| May 1, 2012
Twice each year, your ASAM Board of Directors conducts business of the organization in person. This is in addition to several teleconferences each year. One of the live meetings takes place in the two days before our annual meeting. We opened our meeting two weeks ago with a strategic planning session focused on the potential directions our organization can take in the coming years. Two choices rose to the top:
The first deals specifically with membership and our current eligibility requirements that only physicians can join. The Board discussed at great length the pros and cons of opening membership up to those other than physicians, and there are clearly arguments that can be made for both sides. Ultimately, the Board asked that our staff prepare information that explores in greater depth the mechanisms that might be utilized to accomplish this task. The simplest approach, that of removing the eligibility criterion and changing nothing else, would leave ASAM a very different organization ultimately.
To present an analogy, let's say that 500 of us are members of a tennis club. We decide to add a golf course so that we can attract additional members. 1000 golfers join the club. They decide the tennis courts are in the way of a planned driving range and putting green. The 500 original members, finding that the club no longer meets their needs, leave to start a new tennis club. Now you could say that this is a terrible analogy, that so long as the other healthcare professionals who join ASAM have the needs of all our patients at heart, we'd all have the same goals. But I think that while we'd largely have the same goals, it's critical to ensure that our current members' needs remain met even within an organization where they could be a minority. This will likely require some creative approaches to the membership model as well as our overall business strategy.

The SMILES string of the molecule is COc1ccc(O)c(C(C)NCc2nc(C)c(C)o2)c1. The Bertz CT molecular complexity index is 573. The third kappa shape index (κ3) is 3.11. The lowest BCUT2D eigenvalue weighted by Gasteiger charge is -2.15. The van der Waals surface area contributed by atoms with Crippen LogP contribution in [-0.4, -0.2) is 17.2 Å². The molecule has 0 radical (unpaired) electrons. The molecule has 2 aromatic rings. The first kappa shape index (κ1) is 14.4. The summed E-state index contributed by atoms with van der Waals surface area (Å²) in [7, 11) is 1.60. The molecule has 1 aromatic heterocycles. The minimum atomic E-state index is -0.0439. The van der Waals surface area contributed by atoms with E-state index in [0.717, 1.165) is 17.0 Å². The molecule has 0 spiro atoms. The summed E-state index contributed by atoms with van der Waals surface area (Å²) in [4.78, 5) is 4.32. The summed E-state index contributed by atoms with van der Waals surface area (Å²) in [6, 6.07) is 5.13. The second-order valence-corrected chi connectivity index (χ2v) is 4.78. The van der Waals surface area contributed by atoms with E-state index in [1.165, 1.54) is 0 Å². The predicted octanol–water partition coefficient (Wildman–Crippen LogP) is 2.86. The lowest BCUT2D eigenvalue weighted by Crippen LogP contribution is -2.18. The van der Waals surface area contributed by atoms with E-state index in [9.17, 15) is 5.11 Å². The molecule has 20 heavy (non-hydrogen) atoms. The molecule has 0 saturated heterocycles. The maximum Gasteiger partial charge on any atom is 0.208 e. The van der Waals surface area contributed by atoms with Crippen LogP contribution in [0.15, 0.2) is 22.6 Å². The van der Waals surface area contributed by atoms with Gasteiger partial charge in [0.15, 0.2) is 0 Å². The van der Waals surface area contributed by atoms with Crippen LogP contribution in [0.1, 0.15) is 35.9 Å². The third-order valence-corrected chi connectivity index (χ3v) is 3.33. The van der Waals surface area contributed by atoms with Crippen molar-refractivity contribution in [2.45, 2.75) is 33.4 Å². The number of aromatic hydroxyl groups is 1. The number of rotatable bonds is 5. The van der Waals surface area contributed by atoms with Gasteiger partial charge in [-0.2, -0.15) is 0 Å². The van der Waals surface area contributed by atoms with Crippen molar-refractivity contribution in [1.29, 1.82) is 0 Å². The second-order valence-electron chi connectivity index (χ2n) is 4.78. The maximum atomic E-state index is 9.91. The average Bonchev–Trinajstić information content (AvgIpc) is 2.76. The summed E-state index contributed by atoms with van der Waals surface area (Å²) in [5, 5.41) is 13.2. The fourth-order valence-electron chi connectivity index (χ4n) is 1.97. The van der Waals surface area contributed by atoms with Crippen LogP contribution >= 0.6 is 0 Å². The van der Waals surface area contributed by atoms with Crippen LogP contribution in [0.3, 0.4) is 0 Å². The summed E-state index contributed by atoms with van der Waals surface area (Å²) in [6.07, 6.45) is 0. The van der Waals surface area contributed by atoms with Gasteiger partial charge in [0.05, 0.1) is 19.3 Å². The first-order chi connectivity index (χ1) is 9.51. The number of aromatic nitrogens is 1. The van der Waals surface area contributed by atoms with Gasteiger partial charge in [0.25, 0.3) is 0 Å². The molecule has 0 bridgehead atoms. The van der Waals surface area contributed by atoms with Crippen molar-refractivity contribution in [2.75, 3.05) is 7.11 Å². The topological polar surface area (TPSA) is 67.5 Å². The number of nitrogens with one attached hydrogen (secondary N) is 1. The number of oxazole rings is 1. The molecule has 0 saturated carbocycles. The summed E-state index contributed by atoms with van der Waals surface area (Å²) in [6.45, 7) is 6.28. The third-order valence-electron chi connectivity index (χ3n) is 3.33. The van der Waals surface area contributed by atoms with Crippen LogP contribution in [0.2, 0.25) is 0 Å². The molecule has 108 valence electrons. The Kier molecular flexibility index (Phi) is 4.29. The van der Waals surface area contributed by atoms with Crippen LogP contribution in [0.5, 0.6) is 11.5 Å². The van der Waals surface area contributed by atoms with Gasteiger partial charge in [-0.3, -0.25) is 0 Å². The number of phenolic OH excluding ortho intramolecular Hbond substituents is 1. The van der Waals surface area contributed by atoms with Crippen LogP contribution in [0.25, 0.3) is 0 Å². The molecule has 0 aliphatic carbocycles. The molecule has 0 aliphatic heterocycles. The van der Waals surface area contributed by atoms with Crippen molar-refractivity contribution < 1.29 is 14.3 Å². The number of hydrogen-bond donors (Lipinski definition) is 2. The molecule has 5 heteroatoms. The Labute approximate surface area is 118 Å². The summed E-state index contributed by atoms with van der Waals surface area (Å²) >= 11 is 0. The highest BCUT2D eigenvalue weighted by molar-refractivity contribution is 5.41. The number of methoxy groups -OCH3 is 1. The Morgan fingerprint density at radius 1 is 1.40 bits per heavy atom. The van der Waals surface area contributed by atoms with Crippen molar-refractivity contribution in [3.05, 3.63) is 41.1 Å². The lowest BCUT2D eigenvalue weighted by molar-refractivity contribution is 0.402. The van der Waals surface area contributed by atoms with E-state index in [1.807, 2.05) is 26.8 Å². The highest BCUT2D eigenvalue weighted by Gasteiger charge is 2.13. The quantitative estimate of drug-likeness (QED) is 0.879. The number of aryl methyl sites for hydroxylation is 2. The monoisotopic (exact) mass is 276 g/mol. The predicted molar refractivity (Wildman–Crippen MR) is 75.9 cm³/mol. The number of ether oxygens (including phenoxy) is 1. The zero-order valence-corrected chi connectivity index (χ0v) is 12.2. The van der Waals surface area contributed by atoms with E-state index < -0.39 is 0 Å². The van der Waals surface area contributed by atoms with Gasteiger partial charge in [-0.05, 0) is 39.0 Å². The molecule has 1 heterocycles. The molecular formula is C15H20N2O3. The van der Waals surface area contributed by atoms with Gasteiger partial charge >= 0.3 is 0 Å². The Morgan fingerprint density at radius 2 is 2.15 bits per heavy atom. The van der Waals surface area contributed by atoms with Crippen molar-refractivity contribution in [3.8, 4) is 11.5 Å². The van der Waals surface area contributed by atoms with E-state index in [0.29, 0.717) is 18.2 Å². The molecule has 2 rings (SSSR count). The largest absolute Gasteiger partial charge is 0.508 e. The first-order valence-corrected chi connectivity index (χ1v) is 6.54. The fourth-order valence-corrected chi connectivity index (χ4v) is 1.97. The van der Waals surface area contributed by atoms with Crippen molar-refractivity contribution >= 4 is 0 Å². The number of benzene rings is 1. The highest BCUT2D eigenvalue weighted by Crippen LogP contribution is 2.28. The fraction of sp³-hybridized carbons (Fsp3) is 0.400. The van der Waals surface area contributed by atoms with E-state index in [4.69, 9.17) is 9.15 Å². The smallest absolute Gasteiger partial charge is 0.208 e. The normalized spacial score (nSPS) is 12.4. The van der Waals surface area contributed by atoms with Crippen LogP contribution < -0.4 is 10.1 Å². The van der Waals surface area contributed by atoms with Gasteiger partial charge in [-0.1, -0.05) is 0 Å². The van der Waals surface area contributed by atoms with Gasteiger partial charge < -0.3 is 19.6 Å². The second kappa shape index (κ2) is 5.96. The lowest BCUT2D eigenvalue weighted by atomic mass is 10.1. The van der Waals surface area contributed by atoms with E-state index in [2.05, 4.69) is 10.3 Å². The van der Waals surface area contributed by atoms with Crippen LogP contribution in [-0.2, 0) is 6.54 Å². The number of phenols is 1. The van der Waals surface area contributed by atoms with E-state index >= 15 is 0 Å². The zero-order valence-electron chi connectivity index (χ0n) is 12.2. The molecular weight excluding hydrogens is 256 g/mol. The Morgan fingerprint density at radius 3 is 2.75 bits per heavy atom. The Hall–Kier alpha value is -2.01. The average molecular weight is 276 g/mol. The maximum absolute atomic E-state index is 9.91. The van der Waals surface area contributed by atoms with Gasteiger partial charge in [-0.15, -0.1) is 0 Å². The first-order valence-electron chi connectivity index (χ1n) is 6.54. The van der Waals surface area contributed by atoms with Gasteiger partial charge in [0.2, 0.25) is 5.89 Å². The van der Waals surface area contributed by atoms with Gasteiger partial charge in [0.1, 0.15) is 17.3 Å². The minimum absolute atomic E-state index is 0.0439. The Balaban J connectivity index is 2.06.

This is in the planning stages, so now is the time for you to provide input to your Board representatives.
The second strategic issue that we asked to have addressed is the possibility of ASAM certification for practices. Facilities currently can seek generic certification from a variety of sources, such as the Joint Commission. But there is no certification specific for addiction practices. A variety of reasons were considered as background for exploring this issue further. Among them was the issue of how one can distinguish a "pill-mill" from a vibrant and busy addiction practice. In a "pill-mill," a physician might issue a large number of prescriptions for controlled substances. In a busy addiction practice, the same is true. A glance at the volume of prescriptions will not differentiate between the tapering or appropriate maintenance of the addiction practice and the inappropriate prescribing of the "pill-mill." If ASAM developed a set of criteria by which practices could be certified, the certified practices would have some degree of protection as a result of their following reasonable peer guidelines. Here too, there are pros and cons that were quickly recognized and discussed, but ultimately the Board felt that this should be investigated as a potential organizational activity.
Here too, if you have ideas and thoughts, please bring them to your Board representatives so that we can discuss them.
Our Board meetings are open. Any member can attend the entire meeting but for the rare occasion in which we go into executive session. If you're interested in attending, please let us know in advance so that we can send you a copy of the agenda and provide you with the date and time of the session.
It was a pleasure visiting with so many of you at our meeting in Atlanta!